Work

Like a friend and fellow volunteer once said to me, many people leave well paying, horribly lit cubicle jobs to join the Peace Corps, and are disappointed when they arrive to the same fluorescent environment in a foreign country. People don’t join the Peace Corps to become “Cube Dwellers.”

That’s why my job is new. Revamped. New to me, new to Peace Corps, and new to the District AIDS Office where I work. Previously called the “District AIDS Coordinator,” Peace Corps changed the position because A) each District AIDS Office already employs its own District AIDS Coordinator (they head the department) and B) the volunteers in this position used to spend every waking moment inside their office.

Now called the District Community Liaison (sexy, no?), this position needs to be broken-in like a new leather loafer. As one of its first occupants, I’ve been attempting to set precedents and hold my ground so I can defend the main difference between the two positions – that I am to spend half of my time in the office and half of my time out in the community.  From the beginning I knew I had to set the right example so coworkers wouldn’t assume the new PCV is just a slacker.

I arrive at work at 7:30 sharp each morning, dressed in the best PCV work clothes I can muster (ha). On the surface, the DAC Office in FTown is similar to a typical office in America.  I encounter the usual office chatter, people sitting at desks typing on computers, and coworkers calling each other on their respective phone extensions. Of course, the screaming difference being that most of this is done in Setswana. For half the day I attend office meetings, read materials on the current AIDS situation in the district and country, and plan my community work. I always eat lunch at home, and for the other half I venture out into the community. To keep me focused, I’ve taken the list of  ~80 organizations in connection with the District AIDS Office – the NGOs, churches, clinics and other HIV/AIDS affiliated organizations in the community – and walk to four or five of them a week to meet their leaders and become familiar with the layout of the city.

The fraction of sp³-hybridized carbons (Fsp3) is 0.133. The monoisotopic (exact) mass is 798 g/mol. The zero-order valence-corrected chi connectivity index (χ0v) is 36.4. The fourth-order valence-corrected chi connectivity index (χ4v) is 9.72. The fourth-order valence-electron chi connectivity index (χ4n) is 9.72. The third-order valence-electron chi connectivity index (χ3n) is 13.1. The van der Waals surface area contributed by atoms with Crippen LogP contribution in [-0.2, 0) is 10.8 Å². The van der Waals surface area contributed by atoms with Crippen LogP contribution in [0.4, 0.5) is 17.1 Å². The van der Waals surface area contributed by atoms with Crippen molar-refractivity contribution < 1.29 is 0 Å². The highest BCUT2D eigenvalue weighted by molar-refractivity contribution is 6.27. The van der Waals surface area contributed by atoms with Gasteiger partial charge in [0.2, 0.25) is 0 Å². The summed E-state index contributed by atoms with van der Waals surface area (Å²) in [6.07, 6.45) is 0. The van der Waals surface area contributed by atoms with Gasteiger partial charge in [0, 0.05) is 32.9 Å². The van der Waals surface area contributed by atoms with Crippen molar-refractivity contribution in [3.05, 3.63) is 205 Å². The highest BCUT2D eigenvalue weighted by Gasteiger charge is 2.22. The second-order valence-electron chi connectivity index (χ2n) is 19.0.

So far it’s worked out splendidly. People are pleasantly surprised to meet me, especially knowing I’m taking time out of my day to introduce myself to them.

The other part of my first three-month plan is to compile all of that contact information and make a public listing on Google Maps.  I want to make one website that will direct people to a map and listing of all of the HIV/AIDS services in the area. The internet is catching on in Botswana, and especially in FTown. All of the corresponding organizations could use it as a referral, and though many people still don’t have internet in their homes, they do go to internet cafés. With this one site people could easily and anonymously get the HIV/AIDS information or counseling they are looking for.

The position will shift a lot in the next two years, and I’ll have more goals as soon as I find my footing (which, in this city, could take a while), but at least a precedent will be set and people will know more why I’m here.

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